Debunking Dog Myths

By January 26 | See Comments

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Debunking Dog Myths
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Welcome to the world of pet-care! It is so much fun to have a dog, but it also brings with it a great deal of responsibility and knowledge. There are some common myths associated with pet dogs. Let’s debunk some of them here!

Myth#1: Dog saliva is an antiseptic

This old wives tale is definitely untrue. In the ancient times, dog’s saliva was thought to have antiseptic properties. Some people continue to believe that it can heal wounds. This belief was built upon the assumption that dogs commonly lick the wounds on their body and these wounds hardly ever get infected. This implies that the mouth of a dog must definitely be ‘clean’ and may even have a healing effect on wounds. However, this is actually false. When a dog licks its wound, it basically removes the dead tissue and this can help counter infection. Basically, a dog’s salvia isn’t really an antiseptic and may not ever be truly clean.

Myth#2: Your dog can eat anything

Dogs have the ability to identify sweet, sour, salty and bitter tastes. But the way humans perceive taste and dogs perceive taste is different. Dogs can possibly gain enough information about the food in front of them just by smelling it. Even though they are often attracted by smelly foods, this does not mean that you should feed them takeout or curry leftovers. This is definitely not good for them and can make them sick. Instead, prepare fresh and nutritionally-balanced meals for your pet at home.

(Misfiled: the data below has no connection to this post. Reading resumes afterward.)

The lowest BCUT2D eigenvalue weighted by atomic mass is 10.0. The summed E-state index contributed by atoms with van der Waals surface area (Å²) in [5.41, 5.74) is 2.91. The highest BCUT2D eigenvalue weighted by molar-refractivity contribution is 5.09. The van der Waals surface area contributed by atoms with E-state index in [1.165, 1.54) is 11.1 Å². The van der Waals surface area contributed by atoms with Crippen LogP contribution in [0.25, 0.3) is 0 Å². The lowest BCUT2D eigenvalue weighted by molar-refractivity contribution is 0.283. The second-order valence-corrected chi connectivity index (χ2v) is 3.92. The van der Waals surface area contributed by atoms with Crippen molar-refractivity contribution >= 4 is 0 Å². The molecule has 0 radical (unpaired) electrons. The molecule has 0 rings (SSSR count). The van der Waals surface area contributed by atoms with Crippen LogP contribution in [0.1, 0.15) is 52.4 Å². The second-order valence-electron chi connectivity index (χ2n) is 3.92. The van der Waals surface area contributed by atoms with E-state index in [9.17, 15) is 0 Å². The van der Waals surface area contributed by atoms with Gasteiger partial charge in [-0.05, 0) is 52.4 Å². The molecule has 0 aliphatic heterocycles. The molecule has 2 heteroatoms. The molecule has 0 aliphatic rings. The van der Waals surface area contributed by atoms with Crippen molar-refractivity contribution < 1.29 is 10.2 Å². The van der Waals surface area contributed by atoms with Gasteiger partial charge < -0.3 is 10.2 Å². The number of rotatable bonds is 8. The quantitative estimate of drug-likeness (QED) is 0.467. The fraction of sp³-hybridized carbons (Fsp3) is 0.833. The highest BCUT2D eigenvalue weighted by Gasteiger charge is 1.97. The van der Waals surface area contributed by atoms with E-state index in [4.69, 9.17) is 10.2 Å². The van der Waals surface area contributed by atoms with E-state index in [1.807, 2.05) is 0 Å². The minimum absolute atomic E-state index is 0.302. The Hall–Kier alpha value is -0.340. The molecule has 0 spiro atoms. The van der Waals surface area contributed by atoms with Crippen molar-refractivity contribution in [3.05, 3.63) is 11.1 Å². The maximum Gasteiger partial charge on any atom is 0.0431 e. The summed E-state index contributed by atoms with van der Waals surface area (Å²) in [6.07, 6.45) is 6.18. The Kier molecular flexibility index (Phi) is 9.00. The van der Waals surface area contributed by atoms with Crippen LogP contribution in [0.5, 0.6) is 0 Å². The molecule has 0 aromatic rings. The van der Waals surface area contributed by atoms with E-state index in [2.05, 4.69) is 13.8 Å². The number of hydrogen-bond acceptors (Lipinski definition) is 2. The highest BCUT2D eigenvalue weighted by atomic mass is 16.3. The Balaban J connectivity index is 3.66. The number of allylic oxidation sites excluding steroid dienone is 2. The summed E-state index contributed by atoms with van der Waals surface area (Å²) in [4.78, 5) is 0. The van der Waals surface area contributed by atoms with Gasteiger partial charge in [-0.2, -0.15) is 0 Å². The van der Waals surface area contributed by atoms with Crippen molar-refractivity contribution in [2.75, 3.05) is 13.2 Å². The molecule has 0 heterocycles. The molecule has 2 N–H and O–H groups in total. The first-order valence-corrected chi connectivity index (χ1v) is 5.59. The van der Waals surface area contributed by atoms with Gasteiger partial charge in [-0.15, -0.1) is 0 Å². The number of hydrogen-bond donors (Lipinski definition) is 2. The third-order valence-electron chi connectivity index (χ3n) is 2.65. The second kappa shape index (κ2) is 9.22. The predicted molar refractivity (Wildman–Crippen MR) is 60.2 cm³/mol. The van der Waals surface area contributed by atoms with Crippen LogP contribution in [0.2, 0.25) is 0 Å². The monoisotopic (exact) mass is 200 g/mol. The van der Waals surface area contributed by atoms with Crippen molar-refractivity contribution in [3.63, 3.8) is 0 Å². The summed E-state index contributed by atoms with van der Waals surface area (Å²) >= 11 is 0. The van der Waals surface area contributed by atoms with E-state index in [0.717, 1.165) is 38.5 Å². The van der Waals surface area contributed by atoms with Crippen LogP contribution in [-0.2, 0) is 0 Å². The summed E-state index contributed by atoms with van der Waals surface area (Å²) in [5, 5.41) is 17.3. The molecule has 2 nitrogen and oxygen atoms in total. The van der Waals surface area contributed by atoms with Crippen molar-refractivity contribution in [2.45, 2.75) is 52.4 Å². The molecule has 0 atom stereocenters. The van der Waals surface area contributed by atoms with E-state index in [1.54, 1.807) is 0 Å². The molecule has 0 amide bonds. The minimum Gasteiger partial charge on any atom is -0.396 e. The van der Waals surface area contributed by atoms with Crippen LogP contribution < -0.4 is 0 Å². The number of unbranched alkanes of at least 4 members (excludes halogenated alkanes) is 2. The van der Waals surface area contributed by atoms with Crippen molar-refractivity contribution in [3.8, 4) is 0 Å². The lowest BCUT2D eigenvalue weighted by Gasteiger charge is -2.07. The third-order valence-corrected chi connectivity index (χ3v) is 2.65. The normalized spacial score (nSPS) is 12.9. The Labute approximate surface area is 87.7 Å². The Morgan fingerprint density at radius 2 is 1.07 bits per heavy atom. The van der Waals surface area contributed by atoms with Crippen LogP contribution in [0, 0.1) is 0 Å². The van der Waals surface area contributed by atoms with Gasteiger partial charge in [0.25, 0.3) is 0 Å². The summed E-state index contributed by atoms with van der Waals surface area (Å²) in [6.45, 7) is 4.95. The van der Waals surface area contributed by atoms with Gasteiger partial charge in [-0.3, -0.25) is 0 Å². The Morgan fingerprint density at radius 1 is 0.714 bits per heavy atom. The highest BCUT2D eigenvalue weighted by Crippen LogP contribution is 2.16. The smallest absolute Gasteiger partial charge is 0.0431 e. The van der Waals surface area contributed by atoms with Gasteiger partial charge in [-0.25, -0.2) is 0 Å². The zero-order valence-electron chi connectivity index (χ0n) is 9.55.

Myth#3: A warm or dry nose implies that the dog is unwell

The actual signs of illness in a dog are loss of appetite, lethargy, diarrhea, vomiting, coughing and other similar distresses; not a warm or dry nose. If you dog’s nose is warm, it may just be that he’s been out in the sun for a long time. If you want to check your pet for fever, simply put your hand on his head. The normal temperature for a dog is in the range 101-101.5 degrees and therefore he may feel a bit warm to the human touch without any fever.

Myth#4: It’s safe to kiss your pet dog

According to vets, the dog’s natural mouth bacteria may not be harmful for human beings, but the tongue which has been in several unclean environments, could definitely be a cause of worry. Pet owners have complained of salmonella poisoning after they have been licked by the dog on their face. It’s true that a lot of dog owners still don’t deter from cuddling face-to-face with their friendly four-legged companion, but it is advisable for people with unsteady or weak immune systems to avoid such exposure.

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